From left, SMART Transportation Division Minnesota State Legislative Director Nick Katich, Michigan SLD Don Roach, Amtrak employee Stefan Schweitzer, FRA Deputy Administrator Amit Bose, TD Local 168 (Chicago, Ill.) member Keisha Hamb-Grover and Illinois State Legislative Director Bob Guy stand at Chicago’s Union Station on Oct. 13.
Federal Railroad Administration (FRA) Deputy Administrator Amit Bose’s nomination by President Joe Biden to become administrator of FRA was advanced Oct. 20 by the U.S. Senate’s Commerce, Science and Transportation Committee.
Along with Bose, the nomination of Meera Joshi to be administrator of the Federal Motor Carrier Safety Administration (FMCSA) also was advanced to the full U.S. Senate by a 22-6 committee vote. A timetable for the full Senate to consider Bose’s and Joshi’s nominations has not yet been set.
In related news, Bose was a passenger Oct. 13 aboard the Amtrak Wolverine route from Chicago to Detroit with three SMART Transportation Division state legislative directors and also appeared at a news conference at Chicago’s Union Station as the Midwest Interstate Passenger Rail Commission (MIPRC) unveiled its 40-year Midwest Regional Rail plan.
“Looking all the way through 2055, the plan addresses key corridor and investment priorities, potential funding strategies, and necessary governance structures identified by the states working with MIPRC,” Bose said. “While America’s interstate highway system and commercial aviation industry are vital and indispensable, rail can and does play a key role in our multi-modal transportation system,” Bose said. “Nowhere is that more evident than Chicago, the nation’s rail hub.”
SMART-TD Illinois State Legislative Director Bob Guy, chairman of the commission, as well as Michigan SLD Donald Roach and Minnesota SLD Nick Katich, all spent time with Bose during the trip before MIPRC began its three-day-long meeting.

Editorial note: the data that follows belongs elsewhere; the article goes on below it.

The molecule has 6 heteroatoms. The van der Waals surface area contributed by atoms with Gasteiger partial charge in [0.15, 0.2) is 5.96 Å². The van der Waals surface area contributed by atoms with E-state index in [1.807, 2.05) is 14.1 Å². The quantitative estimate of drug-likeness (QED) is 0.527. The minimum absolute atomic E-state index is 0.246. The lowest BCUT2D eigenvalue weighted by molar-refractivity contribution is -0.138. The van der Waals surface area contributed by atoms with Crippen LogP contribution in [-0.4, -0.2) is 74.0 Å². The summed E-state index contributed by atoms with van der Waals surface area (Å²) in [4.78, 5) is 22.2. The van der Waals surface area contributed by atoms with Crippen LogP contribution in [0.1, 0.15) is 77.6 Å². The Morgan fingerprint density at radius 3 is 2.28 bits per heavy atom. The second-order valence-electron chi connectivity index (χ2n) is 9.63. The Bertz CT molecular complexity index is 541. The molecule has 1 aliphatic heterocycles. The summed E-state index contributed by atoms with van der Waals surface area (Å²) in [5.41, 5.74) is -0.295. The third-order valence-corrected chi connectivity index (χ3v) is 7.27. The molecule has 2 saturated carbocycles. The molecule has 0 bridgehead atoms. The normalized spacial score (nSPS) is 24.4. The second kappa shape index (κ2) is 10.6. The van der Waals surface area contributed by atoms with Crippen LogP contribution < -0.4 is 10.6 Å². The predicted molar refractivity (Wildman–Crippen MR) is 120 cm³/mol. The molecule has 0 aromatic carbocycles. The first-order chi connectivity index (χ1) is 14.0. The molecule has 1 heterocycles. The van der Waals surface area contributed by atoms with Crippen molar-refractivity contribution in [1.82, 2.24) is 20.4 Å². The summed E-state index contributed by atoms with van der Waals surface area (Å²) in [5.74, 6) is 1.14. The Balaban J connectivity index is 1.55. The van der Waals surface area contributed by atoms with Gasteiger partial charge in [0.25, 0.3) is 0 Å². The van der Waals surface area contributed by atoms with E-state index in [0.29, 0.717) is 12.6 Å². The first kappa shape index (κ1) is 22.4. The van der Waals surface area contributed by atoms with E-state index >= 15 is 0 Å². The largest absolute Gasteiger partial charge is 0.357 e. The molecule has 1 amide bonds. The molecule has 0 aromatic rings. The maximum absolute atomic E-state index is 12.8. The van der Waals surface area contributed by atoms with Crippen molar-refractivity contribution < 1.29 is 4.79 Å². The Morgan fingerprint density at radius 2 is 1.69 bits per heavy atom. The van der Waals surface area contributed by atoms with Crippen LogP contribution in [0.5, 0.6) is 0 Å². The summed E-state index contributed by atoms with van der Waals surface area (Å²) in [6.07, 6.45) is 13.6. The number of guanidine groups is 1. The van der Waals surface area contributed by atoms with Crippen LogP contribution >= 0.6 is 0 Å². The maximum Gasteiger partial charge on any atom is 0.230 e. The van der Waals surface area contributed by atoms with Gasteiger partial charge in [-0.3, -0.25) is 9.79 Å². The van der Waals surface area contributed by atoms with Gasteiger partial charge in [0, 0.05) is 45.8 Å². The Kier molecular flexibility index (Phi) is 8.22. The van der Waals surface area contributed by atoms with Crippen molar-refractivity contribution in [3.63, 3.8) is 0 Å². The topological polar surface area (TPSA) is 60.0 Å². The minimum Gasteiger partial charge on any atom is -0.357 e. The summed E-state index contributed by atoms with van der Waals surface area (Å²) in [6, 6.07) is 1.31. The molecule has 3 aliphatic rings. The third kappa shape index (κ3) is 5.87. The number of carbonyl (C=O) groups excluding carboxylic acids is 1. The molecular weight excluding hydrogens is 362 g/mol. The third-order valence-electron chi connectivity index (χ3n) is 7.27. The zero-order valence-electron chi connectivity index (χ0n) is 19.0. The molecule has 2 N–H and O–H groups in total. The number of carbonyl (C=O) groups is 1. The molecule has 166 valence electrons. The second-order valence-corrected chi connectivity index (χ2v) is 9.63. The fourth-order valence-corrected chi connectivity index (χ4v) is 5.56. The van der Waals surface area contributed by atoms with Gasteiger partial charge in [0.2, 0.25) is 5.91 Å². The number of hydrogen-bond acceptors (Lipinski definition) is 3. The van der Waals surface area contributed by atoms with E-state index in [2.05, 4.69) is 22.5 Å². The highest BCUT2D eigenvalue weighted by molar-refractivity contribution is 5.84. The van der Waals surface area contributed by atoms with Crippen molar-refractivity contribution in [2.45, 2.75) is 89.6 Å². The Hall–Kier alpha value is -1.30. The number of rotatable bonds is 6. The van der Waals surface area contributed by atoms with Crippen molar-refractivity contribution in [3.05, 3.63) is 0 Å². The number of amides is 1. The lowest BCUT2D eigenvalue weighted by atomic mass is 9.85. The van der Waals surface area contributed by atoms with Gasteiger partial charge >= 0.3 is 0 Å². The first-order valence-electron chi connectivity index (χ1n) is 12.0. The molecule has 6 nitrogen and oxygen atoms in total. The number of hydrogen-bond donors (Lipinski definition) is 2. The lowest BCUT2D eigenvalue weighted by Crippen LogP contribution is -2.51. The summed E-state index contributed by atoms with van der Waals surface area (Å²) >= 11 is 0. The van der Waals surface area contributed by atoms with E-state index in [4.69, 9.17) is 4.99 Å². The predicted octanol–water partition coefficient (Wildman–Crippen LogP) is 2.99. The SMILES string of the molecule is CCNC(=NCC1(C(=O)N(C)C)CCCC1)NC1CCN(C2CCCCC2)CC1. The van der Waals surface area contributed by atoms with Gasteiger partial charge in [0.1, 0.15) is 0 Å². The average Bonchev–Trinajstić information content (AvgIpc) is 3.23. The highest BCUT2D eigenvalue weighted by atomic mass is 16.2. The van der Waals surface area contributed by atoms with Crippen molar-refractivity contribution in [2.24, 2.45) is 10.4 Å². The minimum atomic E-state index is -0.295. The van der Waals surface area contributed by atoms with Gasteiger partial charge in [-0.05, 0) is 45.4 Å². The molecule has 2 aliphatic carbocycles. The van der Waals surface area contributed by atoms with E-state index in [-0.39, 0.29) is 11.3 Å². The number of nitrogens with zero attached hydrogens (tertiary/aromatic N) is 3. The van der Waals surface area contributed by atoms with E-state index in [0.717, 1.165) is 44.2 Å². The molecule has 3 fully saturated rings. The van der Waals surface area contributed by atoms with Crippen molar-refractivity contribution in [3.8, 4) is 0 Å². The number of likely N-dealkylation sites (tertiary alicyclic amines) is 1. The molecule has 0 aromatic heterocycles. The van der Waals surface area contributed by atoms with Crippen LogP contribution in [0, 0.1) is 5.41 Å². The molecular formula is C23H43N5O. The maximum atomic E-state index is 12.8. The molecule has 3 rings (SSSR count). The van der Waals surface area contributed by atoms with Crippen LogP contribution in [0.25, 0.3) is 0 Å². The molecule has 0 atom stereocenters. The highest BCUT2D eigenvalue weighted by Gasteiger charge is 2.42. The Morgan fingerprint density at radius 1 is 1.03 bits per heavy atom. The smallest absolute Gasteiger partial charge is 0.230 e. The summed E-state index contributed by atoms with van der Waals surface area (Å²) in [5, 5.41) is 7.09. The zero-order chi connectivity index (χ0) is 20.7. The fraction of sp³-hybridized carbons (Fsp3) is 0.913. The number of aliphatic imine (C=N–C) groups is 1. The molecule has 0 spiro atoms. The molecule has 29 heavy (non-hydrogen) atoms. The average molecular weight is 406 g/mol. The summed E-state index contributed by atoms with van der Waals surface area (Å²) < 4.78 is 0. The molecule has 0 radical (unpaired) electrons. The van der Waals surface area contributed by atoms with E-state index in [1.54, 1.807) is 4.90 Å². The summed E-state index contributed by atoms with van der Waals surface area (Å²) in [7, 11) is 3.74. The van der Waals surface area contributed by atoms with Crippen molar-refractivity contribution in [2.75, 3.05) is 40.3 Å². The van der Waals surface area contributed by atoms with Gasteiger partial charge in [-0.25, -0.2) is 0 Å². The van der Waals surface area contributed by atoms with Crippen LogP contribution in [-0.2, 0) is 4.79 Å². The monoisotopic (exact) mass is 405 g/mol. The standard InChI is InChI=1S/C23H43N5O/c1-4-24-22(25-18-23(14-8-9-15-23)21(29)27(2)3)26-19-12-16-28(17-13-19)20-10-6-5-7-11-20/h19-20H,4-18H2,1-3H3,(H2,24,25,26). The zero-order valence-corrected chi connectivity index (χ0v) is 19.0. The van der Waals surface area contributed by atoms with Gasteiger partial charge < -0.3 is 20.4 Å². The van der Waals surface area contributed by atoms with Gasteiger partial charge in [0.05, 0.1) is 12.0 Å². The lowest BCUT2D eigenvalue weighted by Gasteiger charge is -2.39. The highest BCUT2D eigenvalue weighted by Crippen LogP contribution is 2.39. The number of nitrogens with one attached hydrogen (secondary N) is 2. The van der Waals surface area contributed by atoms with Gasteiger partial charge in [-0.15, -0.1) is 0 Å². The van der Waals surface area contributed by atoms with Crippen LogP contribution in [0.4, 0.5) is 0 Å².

“It was wonderful to be able to spend time with Deputy Administrator Amit Bose while he was in Chicago and on the train to Detroit as part of the MIPRC annual meeting,” Guy said. “It’s clear that he is very aware of our serious concerns and frustrations with the previous FRA hierarchy, but his openness, communication and availability to our members and our leadership are a testament to his priorities and provides a glimpse into how he values SMART-TD’s input on issues affecting our members.”
Bose also was a guest on the SMART-TD National Legislative Office’s monthly Zoom call Oct. 11 where he discussed concerns brought up by both national and state officers.
WASHINGTON, D.C. — The U.S. Senate today passed the Infrastructure Investment and Jobs Act, its $1.2 trillion bipartisan legislation, by a 69-30 vote, sending the bill to the U.S. House of Representatives for consideration and taking a step to end a substantial period of largely flat federal investment in the nation’s roads, rails and bridges.
The bill contains $786 billion to address a backlog of national infrastructure needs, $66 billion for Amtrak and $39 billion for public bus, transit and subway systems.